Election day is nearing. Figuratively, the judgment day, if we may add. Have you pondered about who really deserve your votes? Know that the future of your beloved country in the following six years lies within your hands on May 9, 2022. Unless, an anomaly happens, you are held responsible and accountable for the results of the upcoming elections.
But of course we are not here for a lecture, we are here to simply give you some reminders on what you should prepare and bring prior and during the election day. Below are the guidelines issued by the Commission on Elections (COMELEC) which you may probably need to know above anything else.
All voter precincts will open at 6am and voters may cast their votes until 7pm whom will be accommodated by election workers.
Beforehand, you may should check your polling center or precinct and if your status is still active at How to Know Your Voter Precinct Online Using COMELEC’s Precinct Finder (announcement.ph).
It also recommendable to create a lists of your chosen candidates. Expect long queues outside polling places. In which, according to COMELEC, would allow polling places to extend time if there are still voters outside.
Note that you can keep with you a lists of your candidates but you should not bring any campaign materials.
Also, you must observe minimum health protocols such as social distancing.
Here are the items you need to bring with you during election day:
- Pen (to sign the election day computerized election list (EDCVL)
- Face mask
- Face shield (for areas under Alert Level 4)
During election day (at the polling place)
Every voters will enter a single and the same entry point to make sure the minimum health protocols are being followed by all the voters. You may refer to the steps indicated below.
Step 1: Temperature check.
37.4°C and below: Voter can go ahead and vote.
37.5°C and up: Voter must rest for a few minutes before checking again.
- 37.4°C: May go ahead and vote.
- Still 37.5°C and up: May vote in an isolated polling place. Assuming the voter has a COVID-19, he will be separated and assisted by election workers donning the proper personal protective equipment (PPE).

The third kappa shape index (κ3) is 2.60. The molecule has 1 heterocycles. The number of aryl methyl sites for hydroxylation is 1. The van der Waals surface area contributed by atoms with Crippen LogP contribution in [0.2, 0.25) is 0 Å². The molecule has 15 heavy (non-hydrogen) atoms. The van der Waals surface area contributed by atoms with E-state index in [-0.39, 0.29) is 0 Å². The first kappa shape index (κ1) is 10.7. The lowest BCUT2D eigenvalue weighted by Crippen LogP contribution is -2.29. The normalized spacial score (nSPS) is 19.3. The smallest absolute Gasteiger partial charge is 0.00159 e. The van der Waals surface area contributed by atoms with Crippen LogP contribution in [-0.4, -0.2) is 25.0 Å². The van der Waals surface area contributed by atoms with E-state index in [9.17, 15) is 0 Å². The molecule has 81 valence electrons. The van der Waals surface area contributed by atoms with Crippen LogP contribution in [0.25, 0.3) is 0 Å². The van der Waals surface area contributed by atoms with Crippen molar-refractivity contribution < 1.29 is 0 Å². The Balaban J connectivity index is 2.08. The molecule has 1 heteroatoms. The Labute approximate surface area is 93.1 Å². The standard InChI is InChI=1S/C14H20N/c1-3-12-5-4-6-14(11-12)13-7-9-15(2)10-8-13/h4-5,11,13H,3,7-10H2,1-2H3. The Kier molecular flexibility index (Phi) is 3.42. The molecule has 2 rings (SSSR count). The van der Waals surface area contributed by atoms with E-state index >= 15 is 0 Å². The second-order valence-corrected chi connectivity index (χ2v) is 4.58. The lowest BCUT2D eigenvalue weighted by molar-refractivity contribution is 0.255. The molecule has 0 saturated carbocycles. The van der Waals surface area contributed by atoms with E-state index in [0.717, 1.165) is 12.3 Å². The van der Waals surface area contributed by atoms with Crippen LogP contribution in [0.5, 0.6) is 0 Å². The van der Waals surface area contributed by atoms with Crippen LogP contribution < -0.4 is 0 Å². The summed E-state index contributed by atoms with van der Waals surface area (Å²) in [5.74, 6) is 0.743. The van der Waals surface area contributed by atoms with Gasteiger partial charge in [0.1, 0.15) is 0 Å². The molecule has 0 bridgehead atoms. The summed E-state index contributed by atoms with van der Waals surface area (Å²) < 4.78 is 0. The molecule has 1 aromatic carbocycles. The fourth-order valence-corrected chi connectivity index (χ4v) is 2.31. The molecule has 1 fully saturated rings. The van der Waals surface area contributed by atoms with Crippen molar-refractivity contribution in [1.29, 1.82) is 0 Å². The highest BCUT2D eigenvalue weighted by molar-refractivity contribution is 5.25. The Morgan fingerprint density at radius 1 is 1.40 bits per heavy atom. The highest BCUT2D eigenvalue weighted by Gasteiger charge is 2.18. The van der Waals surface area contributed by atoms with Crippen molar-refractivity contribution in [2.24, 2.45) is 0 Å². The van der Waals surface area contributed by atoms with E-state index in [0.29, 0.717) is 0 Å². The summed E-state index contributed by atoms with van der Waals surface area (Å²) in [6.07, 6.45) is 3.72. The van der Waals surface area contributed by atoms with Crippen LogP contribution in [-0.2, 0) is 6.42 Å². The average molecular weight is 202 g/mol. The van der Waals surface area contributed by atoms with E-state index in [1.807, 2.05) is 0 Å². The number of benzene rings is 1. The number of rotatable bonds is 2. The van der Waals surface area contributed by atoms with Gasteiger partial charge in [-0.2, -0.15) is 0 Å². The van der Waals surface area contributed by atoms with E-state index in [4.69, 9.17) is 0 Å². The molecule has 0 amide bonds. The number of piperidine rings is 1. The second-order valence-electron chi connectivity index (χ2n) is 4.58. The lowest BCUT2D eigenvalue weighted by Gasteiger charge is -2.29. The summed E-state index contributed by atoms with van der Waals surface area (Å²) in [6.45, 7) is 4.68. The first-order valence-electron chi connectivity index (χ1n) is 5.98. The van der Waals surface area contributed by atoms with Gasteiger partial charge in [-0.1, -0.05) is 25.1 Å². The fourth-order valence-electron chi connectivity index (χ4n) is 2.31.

Despite the voter being suspected of COVID-19, he still has the right to vote because it conforms the Constitution.
Step 2: Identification.
Head to the voter’s assistance desk and give your name. They will then provide your exact room you’ll be voting in.
Step 3: Get your ballot.
Check your name outside your assigned precinct in the computerized voters list. Ask assistance from any member of the electoral board or support staff. Say your name, precinct number and other relevant details asked. In case your identity is challenged, it is advisable to bring with you at least one valid ID.
Afterward, the election board will speak out your name to test if poll watchers would veto your voting. By then, you will sign the EDVL and get your ballot. You should not accept ballot with tears, marks, or shades because any marks found on it will be presumed to be yours.
Feasibly, according to COMELEC, there should be no cap. However, if the voters number exceeds 50% of the polling place’s capacity at a specific time, electoral boards are authorized to put them in a holding area to wait their turn to vote.
Step 4: Fill up your ballot.
You can undervote, but you are strictly prohibited to exceed your required number of candidates or else your votes will be invalidated. Below are the necessary number of votes per position:
- President: 1 candidate
- V-President: 1 candidate
- Senator: 12 candidates
- House of Representatives: I candidate
- Governor: 1 candidate
- V-Governor: 1 candidate
- Board-Member: Number of seats vary from every district
- Mayor: 1 candidate
- V-Mayor: 1 candidate
- Councilor: Number of seats vary form every municipality or district
- Party-List: 1 group
Note: The COMELEC will provide marking pens to shade your ballots. No extra markings such as x-mark, check, or half-shade. You should fully shade the entire oval beside the candidate’s name. Taking pictures of your ballots are also not allowed for this is an election offense.
Step 5: Cast your ballot.
Almost done. Stash your ballot inside the ballot secrecy folder and insert it to the Vote Counting Machine (VCM). Wait for the machine to process your ballot and when you’re done, a poll clerk will put a mark on your finger using indelible ink and will let you read over your voting receipt, you may then put it in the designated box. If there are mistakes in your voting receipt, you may head to the board election inspectors so they will be put on a record.